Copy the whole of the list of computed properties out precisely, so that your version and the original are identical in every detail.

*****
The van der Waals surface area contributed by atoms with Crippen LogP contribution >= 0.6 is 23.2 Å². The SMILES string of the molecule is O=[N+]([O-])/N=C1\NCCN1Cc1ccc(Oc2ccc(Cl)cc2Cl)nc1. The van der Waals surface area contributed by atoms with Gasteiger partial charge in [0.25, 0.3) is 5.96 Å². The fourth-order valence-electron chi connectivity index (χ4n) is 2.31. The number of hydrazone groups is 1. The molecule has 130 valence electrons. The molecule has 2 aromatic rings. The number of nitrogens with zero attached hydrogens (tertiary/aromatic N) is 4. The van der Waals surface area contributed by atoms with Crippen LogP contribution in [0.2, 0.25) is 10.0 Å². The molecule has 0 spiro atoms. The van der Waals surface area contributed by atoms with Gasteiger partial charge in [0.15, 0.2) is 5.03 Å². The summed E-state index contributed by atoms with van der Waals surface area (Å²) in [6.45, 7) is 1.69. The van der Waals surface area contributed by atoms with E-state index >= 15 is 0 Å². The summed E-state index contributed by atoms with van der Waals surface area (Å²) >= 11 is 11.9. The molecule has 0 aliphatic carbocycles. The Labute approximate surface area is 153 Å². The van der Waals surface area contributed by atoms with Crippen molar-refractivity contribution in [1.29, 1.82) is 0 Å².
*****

The van der Waals surface area contributed by atoms with Crippen LogP contribution >= 0.6 is 23.2 Å². The SMILES string of the molecule is O=[N+]([O-])/N=C1\NCCN1Cc1ccc(Oc2ccc(Cl)cc2Cl)nc1. The van der Waals surface area contributed by atoms with Gasteiger partial charge in [0.25, 0.3) is 5.96 Å². The fourth-order valence-electron chi connectivity index (χ4n) is 2.31. The number of hydrazone groups is 1. The molecule has 130 valence electrons. The molecule has 2 aromatic rings. The number of nitrogens with zero attached hydrogens (tertiary/aromatic N) is 4. The van der Waals surface area contributed by atoms with Crippen LogP contribution in [0.2, 0.25) is 10.0 Å². The molecule has 0 spiro atoms. The van der Waals surface area contributed by atoms with Gasteiger partial charge in [0.15, 0.2) is 5.03 Å². The summed E-state index contributed by atoms with van der Waals surface area (Å²) in [6.45, 7) is 1.69. The van der Waals surface area contributed by atoms with E-state index >= 15 is 0 Å². The summed E-state index contributed by atoms with van der Waals surface area (Å²) >= 11 is 11.9. The molecule has 0 aliphatic carbocycles. The Labute approximate surface area is 153 Å². The van der Waals surface area contributed by atoms with Crippen molar-refractivity contribution in [1.29, 1.82) is 0 Å².